Succinate accumulates during ischemia forcing mitochondrial complex I to operate in reversal, while producing oxidant species during reperfusion

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by José Carlos Toledo

Ischemia-reperfusion (IR) is a process where blood supply (thus oxygen supply) to an organ is interrupted and then restored. While reperfusion is essential for survival, it is accompanied by a burst of mitochondrial generation of redox species and intermediates such as superoxide and hydrogen peroxide. Such species associate with derived ischemic tissue injury, underling disorders such as heart attack and stroke [1]. Nonetheless, IR mitochondrial ROS production has been considered a nonspecific consequence of a dysfunctional interaction of mitochondrial redox chain components with oxygen during reperfusion. Using a comparative Liquid chromatography-mass spectrometry (LC-MS) metabolomic analysis of several mouse organs subjected to IR in vivo, Chouchani et al. [2] found that succinate was the only mitochondrial metabolite that accumulates across all tissues and may be responsible for ROS production during reperfusion. Succinate dehydrogenase (SDH, mitochondrial complex II) normally oxidizes succinate to fumarate, but during ischemia fumarate accumulates, forcing SDH to operate in reversal to produce succinate. Succinate notably causes extensive superoxide production by complex I reverse electron transport in vitro [3], so its accumulation during ischemia is a compelling potential source of mitochondrial ROS. Consistently, the authors show succinate-dependent oxidation of different ROS probes in a primary cardiomyocite model of IR and during murine cardiac IR injury in vivo and that this oxidation is augmented or minimized by interventions that either increase or decrease succinate levels. Furthermore, they show that avoiding succinate accumulation during ischemia or inhibiting SDH or complex I pharmacologically is sufficient to ameliorate IR injury in murine models of heart attack and stroke. Both complex I and complex II normally provide reduced quinones that in turn drive electron transport forward through complex III and complex IV to oxygen at the expense of NADH and succinate, respectively. Chouchani et al. [2] provides evidence to create a model where, in the early stages of reperfusion, SDH rapidly consumes the succinate providing a reduced quinone pool sufficient to maintain conventional electron transport while also driving complex I reverse electron transport. Thus, this study [2] offers compelling evidence for the existence of a single mitochondrial metabolite and a conserved metabolic response of tissues to IR that unify many unconnected aspects of IR injury and offer new avenues for therapeutic interventions.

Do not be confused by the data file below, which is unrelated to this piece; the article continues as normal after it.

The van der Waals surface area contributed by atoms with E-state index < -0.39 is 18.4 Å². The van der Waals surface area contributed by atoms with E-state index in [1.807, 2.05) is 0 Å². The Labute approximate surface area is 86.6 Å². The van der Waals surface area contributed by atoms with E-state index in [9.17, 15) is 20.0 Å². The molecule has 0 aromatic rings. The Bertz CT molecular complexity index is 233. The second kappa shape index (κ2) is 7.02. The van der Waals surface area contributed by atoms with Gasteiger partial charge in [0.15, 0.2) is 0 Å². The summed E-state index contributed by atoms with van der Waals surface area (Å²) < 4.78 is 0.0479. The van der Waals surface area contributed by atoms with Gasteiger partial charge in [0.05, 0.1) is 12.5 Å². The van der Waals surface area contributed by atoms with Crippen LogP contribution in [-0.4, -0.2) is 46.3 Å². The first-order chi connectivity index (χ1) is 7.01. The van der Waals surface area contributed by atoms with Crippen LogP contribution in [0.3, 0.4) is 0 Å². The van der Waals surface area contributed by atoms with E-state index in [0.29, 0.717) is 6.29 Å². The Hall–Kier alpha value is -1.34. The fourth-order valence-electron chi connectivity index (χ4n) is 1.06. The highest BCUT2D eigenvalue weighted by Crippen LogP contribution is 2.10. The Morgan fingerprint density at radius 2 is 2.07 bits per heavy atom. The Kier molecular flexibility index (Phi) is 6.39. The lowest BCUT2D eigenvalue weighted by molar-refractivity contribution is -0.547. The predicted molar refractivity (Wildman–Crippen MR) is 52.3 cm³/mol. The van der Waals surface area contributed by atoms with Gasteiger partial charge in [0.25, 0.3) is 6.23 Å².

1. H. K. Eltzschig, T. Eckle.
    Ischemia and reperfusion-from mechanism to translation.
    Nature Medicine, 17 (11): 1391-401, 2011. |
  2. E. T. Chouchani, V. R. Pell, E. Gaude, D. Aksentijevic, S. Y. Sundier, E. L. Robb, A. Logan, S. M. Nadtochiy, E. N. J. Ord, A. C. Smith, F. Eyassu, R. Shirley, C. -H. Hu, A. J. Dare, A. M. James, S. Rogatti, R. C. Hartley, S. Eaton, A. S. H. Costa, P. S. Brookes, S. M. Davidson, M. R. Duchen, K. Saeb-Parsy, M. J. Shattock,  A. J. Robinson, L. M. Work, C. Frezza, T. Krieg, M. P. Murphy.
    Ischaemic accumulation of succinate controls reperfusion injury through mitochondrial ROS.
    Nature, 515 (7527): 431-5, 2014. |
  3. Z. V. Niatsetskaya, S. A. Sosunov, D. Matsiukevich, I. V. Utkina-Sosunova, V. I. Ratner, A. A. Starkov, V. S. Ten.
    The oxygen free radicals originating from mitochondrial complex I contribute to oxidative brain injury following hypoxia-ischemia in neonatal mice.
    Journal of Neuroscience,  32 (9): 3235-44, 2012. |

 José Carlos Toledo Jr, PhD.
Professor at Department of Chemistry,
Faculdade de Filosofia, Ciências e Letras de Ribeirão Preto,
University of São Paulo, Brazil

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